Natalie was given the drugs to knock her out. She started swaying and talking to her hand.
“Someone will come out and get you in fifteen minutes,” the doctor said.
Leaving Natalie was one of the hardest things I had to do. She looked so small.
“Come on. She’ll be fine,” Tom said and practically dragged me to the waiting room.
Tommy was happy because he finally got a blown up glove. He had been asking about one the second we stepped into the hospital.
“All I want is a blown up glove!” he kept saying.
Then he got one when he told the doctor, “I could really use a blown up glove to cheer me up.”
And he got a surgical hat and said that he was now a doctor and did anyone need a surgery performed?
I kept pacing around the waiting room.
“Sit down,” Tom urged.
“I can’t,” I said. Pace, pace, pace. Chew, chew, chew. Because yes, I was munching on my fingernail which I know is probably covered with germs but it helps calm me down.
“Pacing isn’t going to help,” Tom pointed out.
Pace, pace, pace. Chew, chew, chew.
“What if something goes wrong?” I asked.
“Nothing will go wrong.” Tom patted the seat beside him. “Sit.”
So I did even though I didn’t really want to. I started swinging my legs and Tom rested a hand on my knee. “Chill. She’ll be okay.”
“How can you be so calm?” I asked.
“Because I have faith.”
“My Dad will watch over her,” Tom reminded me. His Dad passed on a few years before.
A doctor came back fifteen minutes later.
I jumped up and nearly smacked Tom with my hand on accident. “Is she okay? Is she okay?” I said.
“She’s fine. She’s still kind of out of it thanks to the drugs but she’s in recovery now.”
We were led back into recovery and Natalie was in a crib with wires coming out of her. Her eyes opened for a few seconds and then closed again.
“Mommy,” she said and I rushed over beside her and took hold of her hand.
“Mommy is here. Mommy is here, princess.”
The doctor reported that everything went well. It turns out that it wasn’t puss in her leg but dead fat cells.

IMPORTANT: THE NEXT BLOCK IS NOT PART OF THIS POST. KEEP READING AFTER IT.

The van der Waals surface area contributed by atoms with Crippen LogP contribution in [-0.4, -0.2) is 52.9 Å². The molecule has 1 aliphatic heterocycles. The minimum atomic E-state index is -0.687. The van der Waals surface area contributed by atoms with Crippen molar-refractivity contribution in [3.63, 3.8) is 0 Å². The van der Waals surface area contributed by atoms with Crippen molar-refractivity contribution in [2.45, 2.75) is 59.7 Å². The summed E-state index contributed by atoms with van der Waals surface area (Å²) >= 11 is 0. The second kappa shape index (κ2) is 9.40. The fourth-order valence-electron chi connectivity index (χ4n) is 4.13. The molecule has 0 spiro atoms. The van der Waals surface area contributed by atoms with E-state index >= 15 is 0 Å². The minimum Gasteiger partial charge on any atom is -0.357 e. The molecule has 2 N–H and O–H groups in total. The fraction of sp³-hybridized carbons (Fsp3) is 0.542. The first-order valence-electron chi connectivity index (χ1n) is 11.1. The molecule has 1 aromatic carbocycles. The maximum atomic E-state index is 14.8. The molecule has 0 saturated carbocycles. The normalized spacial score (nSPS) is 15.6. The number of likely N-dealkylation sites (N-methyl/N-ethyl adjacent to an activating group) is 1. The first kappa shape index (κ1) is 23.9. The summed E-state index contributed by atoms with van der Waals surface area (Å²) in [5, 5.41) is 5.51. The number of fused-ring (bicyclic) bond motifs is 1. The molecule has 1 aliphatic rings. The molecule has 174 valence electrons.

When Natalie started to come to, we were led to our room.
“Mommy,” Natalie kept saying as I held her.
“Mommy is here.”
Then when we were shown to our room, Natalie focused on Tommy’s glove balloon.
“I want that,” she said softly.
“This is mine, Natalie,” Tommy said, hugging it to his chest.
“I WANT THAT!” Natalie bellowed.
Tom and I exchanged a Look. “And…she’s back,” I said.
Natalie got her own balloon glove and a nurse came in and introduced herself.
“Your son can stay here now but we have a strict visitor’s policy,” she said.
“What are the hours?” I asked.
“9-9,” the nurse said. “But kids twelve and under can’t be up here at all.”
“Because of the swine flu and other illnesses,” she continued.
“Where is he going to go?” I asked.
“Someone will have to stay with him in a hotel,” the nurse said.
“But Natalie needs us both!” I said.
“I’m sorry,” the nurse shrugged. “He can stay here tonight but tomorrow he has to go.”
So Tommy and I shared the tiny (and I mean tiny) pull out couch and Tom took the fold out chair.
Natalie woke up several times during the night screaming because of her leg. The nurse would come in with pain medication for Natalie to take but Natalie would spit it back out at her.
“NO LIKE!” Natalie yelled. “NO LIKE THAT!”
Then the next morning Tom and Tommy had to go. There was a day care center downstairs were siblings could go but no one showed up to run it. I mean, hello? The hospital was nice but they really should make a place where siblings can go so the parents can be together. No one seemed to really care about our predicament.
Natalie was able to run around the room. When the nurse came in to check her blood pressure, Natalie started to wail.
“Get OUT!” she said and pointed to the door.
The nurse chuckled. “Someone is getting cranky. It probably means she needs some pain medication.”
“Erm. No. This is just Natalie’s personality,” I said.
The nurse blinked. “Oh really? I can’t believe that someone with such a sweet face could be so—”
“GET OUT, BYE!” Natalie bellowed.
I had to see Natalie in pain several times and I hated that. She would yell, “I want to go…HOME! I want to go…home!” as they changed her leg bandage. It was awful. I never want to go through that again.
Finally, on Thursday we were able to go home since her leg looked good. The thing is though, Natalie did test positive for a bacteria called MRSA so she’s still on antibiotics. We have to take her back to the base clinic on Monday so they can check to make sure the leg is healing. Right now it looks like she has two bite marks on her thigh.
As we pulled up to our house, Tommy grinned and went, “We’re home! It’s a Christmas miracle!”
I smiled too. “You know what, Tommy? I think you’re right. It is a Christmas miracle.”